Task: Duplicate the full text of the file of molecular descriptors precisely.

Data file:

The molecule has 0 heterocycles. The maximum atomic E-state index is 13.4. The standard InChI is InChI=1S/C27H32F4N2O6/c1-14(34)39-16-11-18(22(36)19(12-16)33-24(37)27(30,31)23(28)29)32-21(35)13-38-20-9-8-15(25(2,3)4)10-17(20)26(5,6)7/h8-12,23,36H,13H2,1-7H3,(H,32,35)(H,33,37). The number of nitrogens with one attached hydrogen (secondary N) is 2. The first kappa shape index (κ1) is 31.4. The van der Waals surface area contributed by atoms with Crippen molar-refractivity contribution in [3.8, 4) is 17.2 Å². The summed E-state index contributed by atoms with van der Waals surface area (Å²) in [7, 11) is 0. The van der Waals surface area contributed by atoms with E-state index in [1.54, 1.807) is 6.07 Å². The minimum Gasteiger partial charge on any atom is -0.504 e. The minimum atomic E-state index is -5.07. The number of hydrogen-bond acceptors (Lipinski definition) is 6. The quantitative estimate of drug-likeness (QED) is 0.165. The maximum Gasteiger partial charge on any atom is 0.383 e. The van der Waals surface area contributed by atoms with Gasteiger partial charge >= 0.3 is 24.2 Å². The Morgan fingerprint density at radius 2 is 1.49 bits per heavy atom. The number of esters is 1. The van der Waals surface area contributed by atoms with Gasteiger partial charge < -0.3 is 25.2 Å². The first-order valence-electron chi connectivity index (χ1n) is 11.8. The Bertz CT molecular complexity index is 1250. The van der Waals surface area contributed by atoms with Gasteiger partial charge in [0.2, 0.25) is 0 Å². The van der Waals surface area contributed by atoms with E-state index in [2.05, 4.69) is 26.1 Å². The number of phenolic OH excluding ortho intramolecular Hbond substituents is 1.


The molecule has 0 heterocycles. The maximum atomic E-state index is 13.4. The standard InChI is InChI=1S/C27H32F4N2O6/c1-14(34)39-16-11-18(22(36)19(12-16)33-24(37)27(30,31)23(28)29)32-21(35)13-38-20-9-8-15(25(2,3)4)10-17(20)26(5,6)7/h8-12,23,36H,13H2,1-7H3,(H,32,35)(H,33,37). The number of nitrogens with one attached hydrogen (secondary N) is 2. The first kappa shape index (κ1) is 31.4. The van der Waals surface area contributed by atoms with Crippen molar-refractivity contribution in [3.8, 4) is 17.2 Å². The summed E-state index contributed by atoms with van der Waals surface area (Å²) in [7, 11) is 0. The van der Waals surface area contributed by atoms with E-state index in [1.54, 1.807) is 6.07 Å². The minimum Gasteiger partial charge on any atom is -0.504 e. The minimum atomic E-state index is -5.07. The number of hydrogen-bond acceptors (Lipinski definition) is 6. The quantitative estimate of drug-likeness (QED) is 0.165. The maximum Gasteiger partial charge on any atom is 0.383 e. The van der Waals surface area contributed by atoms with Gasteiger partial charge >= 0.3 is 24.2 Å². The Morgan fingerprint density at radius 2 is 1.49 bits per heavy atom. The number of esters is 1. The van der Waals surface area contributed by atoms with Gasteiger partial charge < -0.3 is 25.2 Å². The first-order valence-electron chi connectivity index (χ1n) is 11.8. The Bertz CT molecular complexity index is 1250. The van der Waals surface area contributed by atoms with Gasteiger partial charge in [0.2, 0.25) is 0 Å². The van der Waals surface area contributed by atoms with E-state index in [2.05, 4.69) is 26.1 Å². The number of phenolic OH excluding ortho intramolecular Hbond substituents is 1.